Instead, this:

Suffice it to say that if you are a die-hard “Oz” fan (I’m not), you’ll love “Wicked” (I didn’t).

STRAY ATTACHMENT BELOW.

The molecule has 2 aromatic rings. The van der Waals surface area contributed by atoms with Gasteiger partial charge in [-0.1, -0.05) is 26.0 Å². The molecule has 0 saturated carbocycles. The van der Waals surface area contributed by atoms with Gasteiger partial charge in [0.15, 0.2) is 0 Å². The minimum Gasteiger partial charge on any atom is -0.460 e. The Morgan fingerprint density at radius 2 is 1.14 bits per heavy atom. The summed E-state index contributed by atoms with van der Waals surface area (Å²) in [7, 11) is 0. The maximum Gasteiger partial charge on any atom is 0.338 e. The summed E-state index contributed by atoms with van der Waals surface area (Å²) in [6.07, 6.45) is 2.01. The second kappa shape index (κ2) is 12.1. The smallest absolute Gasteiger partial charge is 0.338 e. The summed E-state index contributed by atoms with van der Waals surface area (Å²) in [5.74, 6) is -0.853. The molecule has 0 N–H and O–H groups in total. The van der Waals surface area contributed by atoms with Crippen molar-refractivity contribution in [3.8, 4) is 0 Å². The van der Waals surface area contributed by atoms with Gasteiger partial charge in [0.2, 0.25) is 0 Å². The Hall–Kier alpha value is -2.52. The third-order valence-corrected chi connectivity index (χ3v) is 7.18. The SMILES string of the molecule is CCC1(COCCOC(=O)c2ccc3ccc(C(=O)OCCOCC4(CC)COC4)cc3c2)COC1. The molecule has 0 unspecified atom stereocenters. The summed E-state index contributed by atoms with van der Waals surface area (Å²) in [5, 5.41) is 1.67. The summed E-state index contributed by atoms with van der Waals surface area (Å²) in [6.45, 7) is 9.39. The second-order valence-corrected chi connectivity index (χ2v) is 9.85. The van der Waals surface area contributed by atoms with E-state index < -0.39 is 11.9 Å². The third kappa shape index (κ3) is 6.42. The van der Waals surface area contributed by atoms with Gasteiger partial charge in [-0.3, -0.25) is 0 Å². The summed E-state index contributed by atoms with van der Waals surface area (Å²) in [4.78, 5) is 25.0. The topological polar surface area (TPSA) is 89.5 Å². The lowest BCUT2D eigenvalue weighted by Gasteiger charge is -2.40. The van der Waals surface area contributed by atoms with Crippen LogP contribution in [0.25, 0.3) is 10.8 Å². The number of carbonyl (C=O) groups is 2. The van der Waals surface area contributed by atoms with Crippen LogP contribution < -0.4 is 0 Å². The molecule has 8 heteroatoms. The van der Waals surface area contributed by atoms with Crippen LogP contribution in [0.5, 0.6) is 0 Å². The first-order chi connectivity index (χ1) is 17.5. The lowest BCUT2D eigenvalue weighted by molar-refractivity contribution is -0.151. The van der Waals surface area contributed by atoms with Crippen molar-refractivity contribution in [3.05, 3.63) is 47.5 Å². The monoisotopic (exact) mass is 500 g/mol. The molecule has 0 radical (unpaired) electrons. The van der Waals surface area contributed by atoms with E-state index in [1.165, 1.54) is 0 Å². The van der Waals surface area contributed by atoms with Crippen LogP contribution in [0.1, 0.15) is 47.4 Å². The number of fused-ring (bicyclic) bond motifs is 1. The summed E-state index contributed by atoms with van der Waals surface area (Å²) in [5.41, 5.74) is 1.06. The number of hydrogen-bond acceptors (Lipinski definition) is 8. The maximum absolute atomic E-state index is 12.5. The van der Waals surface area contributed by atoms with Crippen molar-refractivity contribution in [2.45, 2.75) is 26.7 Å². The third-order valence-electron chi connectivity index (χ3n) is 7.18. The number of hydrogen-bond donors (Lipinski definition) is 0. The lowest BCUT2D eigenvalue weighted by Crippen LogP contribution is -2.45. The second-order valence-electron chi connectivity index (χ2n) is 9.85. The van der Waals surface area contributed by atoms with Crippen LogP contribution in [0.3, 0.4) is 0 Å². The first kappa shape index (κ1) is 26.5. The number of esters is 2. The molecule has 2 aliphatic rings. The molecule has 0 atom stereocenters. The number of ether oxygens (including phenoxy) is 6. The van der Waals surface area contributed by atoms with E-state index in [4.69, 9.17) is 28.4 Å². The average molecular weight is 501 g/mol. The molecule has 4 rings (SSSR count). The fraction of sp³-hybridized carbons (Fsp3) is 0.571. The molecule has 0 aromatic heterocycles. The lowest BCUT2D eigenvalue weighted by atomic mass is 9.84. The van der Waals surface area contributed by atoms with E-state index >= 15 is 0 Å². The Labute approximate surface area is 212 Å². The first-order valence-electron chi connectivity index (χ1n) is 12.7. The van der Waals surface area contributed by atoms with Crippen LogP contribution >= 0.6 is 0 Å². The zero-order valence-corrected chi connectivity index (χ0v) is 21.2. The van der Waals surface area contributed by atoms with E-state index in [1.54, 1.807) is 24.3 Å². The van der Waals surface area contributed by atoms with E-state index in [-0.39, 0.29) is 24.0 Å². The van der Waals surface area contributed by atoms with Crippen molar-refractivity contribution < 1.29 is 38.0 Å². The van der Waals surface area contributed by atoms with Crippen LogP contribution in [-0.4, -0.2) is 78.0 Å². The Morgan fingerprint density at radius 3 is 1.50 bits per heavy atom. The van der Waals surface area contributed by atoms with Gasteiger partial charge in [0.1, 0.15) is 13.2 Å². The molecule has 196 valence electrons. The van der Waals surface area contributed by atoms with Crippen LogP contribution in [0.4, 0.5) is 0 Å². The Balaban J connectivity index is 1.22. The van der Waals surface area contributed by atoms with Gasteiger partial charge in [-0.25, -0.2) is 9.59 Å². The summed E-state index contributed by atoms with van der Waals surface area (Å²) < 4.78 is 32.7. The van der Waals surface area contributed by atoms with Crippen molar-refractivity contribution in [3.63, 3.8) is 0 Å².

I certainly would have no issue with a negative critique of Wicked; the New York Times has viewed the show with a harsh eye. Heck, some veteran theatergoers consider Wicked the Panera Bread of Broadway. But how is it that the newspaper's official reviewer states he "didn't like" the musical, and then offer no substantive reason why? Especially when the rest of the review remarks quite favorably about the both the acting and technical aspects of the production? An editor responded to perplexed readers that "reviews draw on the writer’s experience and expertise but are, by nature, one person’s opinion. Other people have different opinions. Thank you for sharing yours." Are the journalistic standards the same for newspaper reviewers as commenters? Or is the publication of this review indicative of same laziness that allows sad Christmas wreaths to hang on street lampposts three weeks after the holiday, making downtown look all the more sad and forgotten? Or the laziness that doesn't have a full-blown pr campaign tying Wicked's visit to the "Emerald City."? (NiMo green lights? Nice gesture, but because of the forgotten Christmas wreaths, could easily be mistaken as another holiday leftover). Where are the educational reminders of Emerald Salt City's rich theater history? The Shubert Brothers? The Wieting, the Strand, the Empire and all other grand theaters and movie houses that once lined the blocks of South Salina Street, torn down for the laziness of drivers who swore off downtown unless they had parking garages?